MODU’s addition, Mini Tower One, adds visual variety to a Brooklyn brownstone

A Tree Grows in Brooklyn

exterior view of Mini Tower One by MODU

Designing multifamily housing atop infill lots in New York is a balancing act. On one end, it’s essential to program every square inch of available building area because, well, space is scarce here. On the other, it’s necessary to maximize natural light access for rooms far from windows with voids and openings that eat into programmable space, a dance that in recent years offices like SO – IL have mastered.

interiors with lots of plants
The renovation added 30 percent more usable floor area (Michael Moran)

In Brooklyn, a new rear addition and renovation by MODU offers a case study for filling in what planners call “the missing middle.” Mini Tower One is a recently completed expansion to a Brooklyn brownstone by the New York office. The 3,500-square-foot project was completed in 2023, and just received a 2024 AIA New York Design Award. The addition added another 30 percent of square footage to the house, a build out that required just another 12 percent of energy usage because MODU used basic passive house principles to inform the design.

Parts of the original brownstone were maintained like the exposed brick fireplace (Michael Moran)

Upon completion, the existing building’s street facing facade remained intact while the volume that protrudes out from the back rises upward and is clad with corrugated metal, giving it a more contemporary look à la Frank Gehry in Venice Beach. A 50-foot-tall Birch tree anchors the backyard and an edible garden sits atop the roof. But despite the exterior’s ingenuity, enveloped in a super insulated facade, Mini Tower One’s intrigue happens indoors. 

spiral staircase
A tree grows inside Mini Tower One (Michael Moran)

white walls
Natural stones abound in the interior (Michael Moran)

The design for Mini Tower One by MODU both adds space while creating a series of intricate voids inside the building, setting up intimate vignettes that connect deep floor plates with natural light and visual variety.

The bump out allowed each floor more space for amenities like an indoor terrace and an all-season room that can be enclosed to allow residents to watch the seasons pass. Historically it’s been difficult to simultaneously provide these indoor-outdoor spaces while achieving passive house certification. This juggling act is made possible by Mini Tower One’s super insulated facade that remains airtight during winter.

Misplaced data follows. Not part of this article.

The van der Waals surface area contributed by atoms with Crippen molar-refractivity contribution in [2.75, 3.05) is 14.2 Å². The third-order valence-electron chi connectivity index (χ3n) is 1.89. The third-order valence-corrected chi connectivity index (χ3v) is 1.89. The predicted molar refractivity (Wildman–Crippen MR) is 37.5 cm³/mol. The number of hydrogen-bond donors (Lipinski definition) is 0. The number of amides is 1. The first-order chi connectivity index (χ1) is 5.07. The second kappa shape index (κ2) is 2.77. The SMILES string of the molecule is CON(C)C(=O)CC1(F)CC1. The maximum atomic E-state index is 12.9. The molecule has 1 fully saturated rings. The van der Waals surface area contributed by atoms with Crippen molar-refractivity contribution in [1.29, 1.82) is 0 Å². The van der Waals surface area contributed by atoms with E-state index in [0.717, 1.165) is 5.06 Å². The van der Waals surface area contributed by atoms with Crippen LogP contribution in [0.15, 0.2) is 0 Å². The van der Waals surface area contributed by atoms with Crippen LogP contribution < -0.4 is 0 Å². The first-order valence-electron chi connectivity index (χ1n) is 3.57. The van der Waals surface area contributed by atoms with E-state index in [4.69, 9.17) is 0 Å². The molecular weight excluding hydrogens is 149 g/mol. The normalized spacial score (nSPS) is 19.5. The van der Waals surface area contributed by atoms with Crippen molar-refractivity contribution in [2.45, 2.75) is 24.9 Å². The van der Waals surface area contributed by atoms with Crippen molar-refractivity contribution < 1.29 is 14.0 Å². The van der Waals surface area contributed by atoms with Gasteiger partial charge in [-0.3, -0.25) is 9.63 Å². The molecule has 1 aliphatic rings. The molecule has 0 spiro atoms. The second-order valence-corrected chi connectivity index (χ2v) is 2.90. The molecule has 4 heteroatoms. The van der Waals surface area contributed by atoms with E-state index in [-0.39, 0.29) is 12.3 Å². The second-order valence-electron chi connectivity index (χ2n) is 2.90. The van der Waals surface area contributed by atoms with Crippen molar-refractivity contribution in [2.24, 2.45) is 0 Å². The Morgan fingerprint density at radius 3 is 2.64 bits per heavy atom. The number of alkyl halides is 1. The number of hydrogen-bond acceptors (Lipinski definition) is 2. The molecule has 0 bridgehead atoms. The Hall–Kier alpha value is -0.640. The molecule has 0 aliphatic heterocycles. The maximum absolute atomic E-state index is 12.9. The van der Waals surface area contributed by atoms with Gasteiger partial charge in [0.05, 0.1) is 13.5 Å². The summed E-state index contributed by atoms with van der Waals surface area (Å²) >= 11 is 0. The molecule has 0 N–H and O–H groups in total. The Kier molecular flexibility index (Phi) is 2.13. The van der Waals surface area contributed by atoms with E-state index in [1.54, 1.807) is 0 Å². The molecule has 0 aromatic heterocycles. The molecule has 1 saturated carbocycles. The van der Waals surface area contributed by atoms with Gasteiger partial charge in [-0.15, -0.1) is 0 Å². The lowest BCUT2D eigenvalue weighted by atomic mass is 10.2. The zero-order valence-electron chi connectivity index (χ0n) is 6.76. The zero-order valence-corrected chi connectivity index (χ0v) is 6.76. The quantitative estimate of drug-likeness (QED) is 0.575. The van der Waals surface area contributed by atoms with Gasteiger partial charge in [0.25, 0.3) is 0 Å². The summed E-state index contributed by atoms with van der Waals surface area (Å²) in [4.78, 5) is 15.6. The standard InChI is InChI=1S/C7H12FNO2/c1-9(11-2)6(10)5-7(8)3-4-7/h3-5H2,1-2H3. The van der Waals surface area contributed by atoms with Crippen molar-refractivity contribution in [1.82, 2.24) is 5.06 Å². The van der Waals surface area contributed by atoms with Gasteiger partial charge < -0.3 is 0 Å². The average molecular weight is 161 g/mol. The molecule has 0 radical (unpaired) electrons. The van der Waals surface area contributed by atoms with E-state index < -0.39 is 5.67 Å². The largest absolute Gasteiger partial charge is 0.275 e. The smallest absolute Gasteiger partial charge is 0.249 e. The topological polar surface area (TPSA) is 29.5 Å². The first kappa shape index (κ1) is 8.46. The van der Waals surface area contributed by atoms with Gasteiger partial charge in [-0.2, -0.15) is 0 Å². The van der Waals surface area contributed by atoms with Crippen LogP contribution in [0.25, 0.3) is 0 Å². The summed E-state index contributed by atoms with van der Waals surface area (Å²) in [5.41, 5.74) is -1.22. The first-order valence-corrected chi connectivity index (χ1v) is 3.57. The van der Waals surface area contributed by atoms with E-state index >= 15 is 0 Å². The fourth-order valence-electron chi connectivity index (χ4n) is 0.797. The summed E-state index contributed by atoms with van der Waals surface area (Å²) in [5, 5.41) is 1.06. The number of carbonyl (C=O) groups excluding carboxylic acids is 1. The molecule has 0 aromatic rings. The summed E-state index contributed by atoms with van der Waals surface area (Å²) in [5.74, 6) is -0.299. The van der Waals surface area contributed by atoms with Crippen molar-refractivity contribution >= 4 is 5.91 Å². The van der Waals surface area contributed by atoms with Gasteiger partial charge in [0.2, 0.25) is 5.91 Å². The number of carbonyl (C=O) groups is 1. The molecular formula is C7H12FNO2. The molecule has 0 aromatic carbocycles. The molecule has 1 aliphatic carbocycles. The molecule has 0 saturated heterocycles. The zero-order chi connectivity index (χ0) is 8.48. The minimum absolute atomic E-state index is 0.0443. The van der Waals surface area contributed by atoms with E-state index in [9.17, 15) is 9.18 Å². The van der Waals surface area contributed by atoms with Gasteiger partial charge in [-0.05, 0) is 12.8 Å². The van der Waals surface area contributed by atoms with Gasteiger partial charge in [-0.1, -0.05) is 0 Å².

curtains that fill entire wall
The addition provided opportunities for indoor-outdoor spaces (Michael Moran)

MODU specified white walls, mirrors, chic furniture, and wood floors and trims for the interior finishes. At certain places in the ensemble, natural rocks and plantings abound; design elements meant to connect with the edible rooftop garden and backyard Birch tree. Parts of the original brownstone are left exposed like the brick fireplace. Some hand railings are lacquered in a powder blue and use mesh as a balustrade, another industrial material that evokes Mini Tower One’s metal facade. A curtain that recalls Lily Reich’s textiles is found in the sun room overlooking the rear yard.

blue mesh on staircase
Railings are lacquered in a powder blue and use mesh as a balustrade (Michael Moran)

Looking ahead, MODU designers are eying similar infill lots in Brooklyn where Mini Tower One’s design approach can be replicated. The architects see real value in Mini Tower One’s design philosophy in that the project proved it’s possible to both maximize available FAR without requiring full demolition. Designers from MODU also noted that the application is particularly suited for areas undergoing rapid gentrification. “The developments are particularly suitable for properties with limited zoning height, insufficient structures, or unstable soil conditions,” MODU said.